Car crash pilot ordered to pay compensation

Singapore Airlines pilot Benjamin Yonghao Wu leavning court. Photo by ANPZ
Singapore Airlines pilot Benjamin Yonghao Wu leavning court. Photo by ANPZ
A pilot who ran a stop sign during a Lord of the Rings sightseeing road-trip and caused a car crash that seriously injured colleagues has today been ordered by a judge to pay $10,000 compensation to both victims.

Singapore Airlines pilot Benjamin Yonghao Wu, 32, earlier admitted two charges of reckless driving causing injury.

At his sentencing in Christchurch District Court today he was also banned from driving for 18 months.

He was with four other airline colleagues in a rental car when he ran a stop sign and hit a four wheel-drive towing a horse float at an intersection near Rolleston, south of Christchurch, last Wednesday morning.

Singapore Airlines chief steward Chew Weng Wai was a backseat passenger and not wearing a seatbelt when Wu failed to notice a stop sign.

He managed to slow down to about 40-50km/h.

But he later told police he didn't want to make an abrupt stop, because it would've been "uncomfortable" for his passengers.

The horse float, which had been travelling at 80km/h, braked heavily but was unable to avoid the collision.

Mr Chew's side took the brunt of the impact and he had to be cut free of the wreck.

He suffered bleeding and swelling to the brain as well as significant internal bleeding.

Steward Vanessa Leonara Savio Coelho, seated in the middle of the back seat, also wasn't wearing a seatbelt.

She had to be cut free by rescuers and underwent surgery the following day for injuries that included a fractured arm and shattered pelvis as well as spleen and bladder injuries.

Two other passengers were unhurt.

Wu, of Singapore, pleaded guilty to two reckless driving causing injury charges last Friday.

Today at Christchurch District Court, defence counsel Kerry Cook described the incident as a "tragic unintended accident with tragic consequences".

In what Mr Cook said was "a cruel twist", Wu wasn't meant to drive that day but was the only one up when the rental car arrived.

He was driving on an unfamiliar road, taking directions with others from the GPS system, and had not been speeding, Mr Cook said.

Wu saw the stop sign "very late" and "made a split second decision that was to have unfortunate long-term ramifications".

The injuries to those not wearing seatbelts were "horrendous", Mr Cook accepted.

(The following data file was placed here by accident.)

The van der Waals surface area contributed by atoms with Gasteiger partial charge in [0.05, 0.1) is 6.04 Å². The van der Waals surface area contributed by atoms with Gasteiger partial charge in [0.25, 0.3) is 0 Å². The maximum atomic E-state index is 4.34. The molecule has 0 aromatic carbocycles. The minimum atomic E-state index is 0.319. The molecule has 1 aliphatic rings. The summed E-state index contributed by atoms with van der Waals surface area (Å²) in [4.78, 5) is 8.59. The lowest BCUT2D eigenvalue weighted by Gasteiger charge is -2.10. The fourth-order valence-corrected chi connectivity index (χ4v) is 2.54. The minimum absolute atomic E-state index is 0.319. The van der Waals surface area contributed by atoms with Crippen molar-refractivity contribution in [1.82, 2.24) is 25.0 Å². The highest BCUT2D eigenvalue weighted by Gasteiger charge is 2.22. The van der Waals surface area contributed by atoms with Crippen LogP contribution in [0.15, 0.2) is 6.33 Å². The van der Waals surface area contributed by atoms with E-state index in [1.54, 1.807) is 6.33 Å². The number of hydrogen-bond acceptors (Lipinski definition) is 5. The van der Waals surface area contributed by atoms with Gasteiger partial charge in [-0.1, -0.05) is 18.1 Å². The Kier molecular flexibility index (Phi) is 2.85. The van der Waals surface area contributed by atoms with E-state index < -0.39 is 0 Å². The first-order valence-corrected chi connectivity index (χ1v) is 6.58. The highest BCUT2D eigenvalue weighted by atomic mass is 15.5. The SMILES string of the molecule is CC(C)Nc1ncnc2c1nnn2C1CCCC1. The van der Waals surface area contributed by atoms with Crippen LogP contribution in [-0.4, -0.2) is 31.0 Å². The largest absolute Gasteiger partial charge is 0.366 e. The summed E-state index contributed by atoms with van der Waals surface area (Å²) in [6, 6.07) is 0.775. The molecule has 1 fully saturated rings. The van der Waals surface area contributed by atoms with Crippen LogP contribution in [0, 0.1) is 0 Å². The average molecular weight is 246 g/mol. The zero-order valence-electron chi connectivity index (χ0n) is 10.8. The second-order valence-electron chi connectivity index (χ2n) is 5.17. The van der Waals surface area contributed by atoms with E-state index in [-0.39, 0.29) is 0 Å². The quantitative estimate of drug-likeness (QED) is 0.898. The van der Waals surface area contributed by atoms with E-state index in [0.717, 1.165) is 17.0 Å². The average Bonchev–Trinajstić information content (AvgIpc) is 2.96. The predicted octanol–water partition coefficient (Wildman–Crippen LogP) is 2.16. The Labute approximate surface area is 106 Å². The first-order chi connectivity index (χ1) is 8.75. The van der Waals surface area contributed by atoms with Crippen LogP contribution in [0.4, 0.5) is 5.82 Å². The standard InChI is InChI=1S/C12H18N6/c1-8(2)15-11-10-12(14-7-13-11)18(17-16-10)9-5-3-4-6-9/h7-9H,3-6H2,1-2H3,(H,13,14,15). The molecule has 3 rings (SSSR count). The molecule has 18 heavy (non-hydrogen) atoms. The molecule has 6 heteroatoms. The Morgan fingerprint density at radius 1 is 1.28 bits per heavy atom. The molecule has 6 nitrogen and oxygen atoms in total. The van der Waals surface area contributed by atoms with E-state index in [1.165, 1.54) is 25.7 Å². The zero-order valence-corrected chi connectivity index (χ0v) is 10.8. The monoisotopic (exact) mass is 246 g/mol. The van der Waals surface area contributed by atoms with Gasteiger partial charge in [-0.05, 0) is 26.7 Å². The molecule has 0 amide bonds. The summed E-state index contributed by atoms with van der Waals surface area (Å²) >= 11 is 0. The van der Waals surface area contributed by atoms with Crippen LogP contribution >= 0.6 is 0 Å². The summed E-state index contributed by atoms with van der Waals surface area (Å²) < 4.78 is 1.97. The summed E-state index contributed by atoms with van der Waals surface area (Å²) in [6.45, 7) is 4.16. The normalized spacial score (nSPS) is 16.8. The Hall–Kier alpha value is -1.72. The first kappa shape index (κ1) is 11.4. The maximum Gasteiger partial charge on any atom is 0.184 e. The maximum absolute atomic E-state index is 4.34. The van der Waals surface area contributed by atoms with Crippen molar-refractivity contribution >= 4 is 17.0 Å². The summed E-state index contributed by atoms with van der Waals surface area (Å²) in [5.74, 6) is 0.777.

Judge Stephen O'Driscoll noted that it was "perhaps ironic" that there was not injury to those wearing seatbelts.

He said that it would have been "prudent" for Wu as the driver to ensure his passengers were all wearing seatbelts.

But as Mr Cook outlined, there is no legal responsibility on the driver of a car to ensure passengers aged 15 and over to wear seatbelts.

Mr Wu, largely uninjured, tried to help his workmates at the scene and immediately acknowledged his wrongdoing.

He is genuinely remorseful, Mr Cook said, and has apologised face-to-face to Ms Coelho and Mr Chew's wife who "don't hold any grudges against him".

"He is significantly upset and distraught at the harm. He has a significant burden to carry," Mr Cook said.

Before today, Wu had already paid into the court trust account $15,000 for emotional harm reparation, with Mr Cook saying that although he knew it wouldn't fix all the harm he had caused, he hoped it would help in some small way.

It was fortunate there were no fatalities, said Judge O'Driscoll.

There had initially been "real concerns" as to whether Mr Chew would live, he said.

The judge had now seen a medical report which indicated he has suffered serious injuries that included a mild head injury.

He had 6-12 months of rehabilitation ahead of him, the court heard.

A victim impact statement from Mr Chew's wife said he had undergone surgery and would require further surgery, with his recovery in the future still being "unknown".

"It is obvious that he will face a very long recovery," Judge O'Driscoll said.

Ms Coelho would "bear scars for a long time" and was unsure over the future of her job, the judge said.

 

By Kurt Bayer of APNZ

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